Working women failing to save

30 March 2006
Over half of British women have neither a private nor a work-based stakeholder pension, according to a new study.

High street bank HSBC found that 60 per cent of women are not putting anything into a pension pot, while many are confused about their entitlements if they choose to stop working or only work part time.

Ian Martin, head of pensions and retirement income at the bank, is reminding women that others can pay into the schemes on their behalf if they are raising children.

"Stakeholder pensions are a great solution for women who have opted to take a career break while raising their children," he said.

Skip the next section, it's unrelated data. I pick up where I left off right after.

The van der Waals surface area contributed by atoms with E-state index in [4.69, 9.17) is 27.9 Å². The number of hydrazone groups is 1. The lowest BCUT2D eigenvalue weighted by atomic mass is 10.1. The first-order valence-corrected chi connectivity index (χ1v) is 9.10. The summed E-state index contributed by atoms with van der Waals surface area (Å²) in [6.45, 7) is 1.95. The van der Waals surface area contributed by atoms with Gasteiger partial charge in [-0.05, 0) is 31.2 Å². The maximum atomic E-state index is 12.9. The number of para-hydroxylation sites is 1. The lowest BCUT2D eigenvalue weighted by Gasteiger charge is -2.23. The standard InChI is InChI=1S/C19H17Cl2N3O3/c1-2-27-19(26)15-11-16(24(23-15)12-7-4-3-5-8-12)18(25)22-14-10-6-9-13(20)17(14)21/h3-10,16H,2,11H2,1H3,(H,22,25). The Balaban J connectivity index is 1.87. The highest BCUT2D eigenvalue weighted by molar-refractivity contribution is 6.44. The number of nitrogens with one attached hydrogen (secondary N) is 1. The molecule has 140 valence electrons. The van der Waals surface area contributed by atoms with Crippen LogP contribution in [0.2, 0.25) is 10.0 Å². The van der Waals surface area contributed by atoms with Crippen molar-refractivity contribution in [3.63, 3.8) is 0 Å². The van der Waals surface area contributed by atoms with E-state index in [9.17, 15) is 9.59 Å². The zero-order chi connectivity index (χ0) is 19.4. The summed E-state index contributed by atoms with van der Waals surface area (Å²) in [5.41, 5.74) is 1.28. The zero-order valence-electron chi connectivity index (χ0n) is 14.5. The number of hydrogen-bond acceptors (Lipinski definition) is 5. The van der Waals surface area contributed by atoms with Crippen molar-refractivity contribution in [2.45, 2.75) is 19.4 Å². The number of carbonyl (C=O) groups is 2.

"However, very few mums are taking advantage of the fact that they, their spouse or someone else can continue to pay into a stakeholder pension in their name even if they are not working."

Almost half (44 per cent) of the women interviewed incorrectly assumed they could only make pension contributions if they were actually working at the time.

Mr Martin said that the number of women failing to make pension contributions was "worrying", while many could be "risking poverty in retirement" as a result.

A woman paying £100 a month into a stakeholder pension could amass a retirement income of £165,000, but this would be reduced to £118,000 if no payments are made for five years.

To read more about stakeholder pensions, click here.

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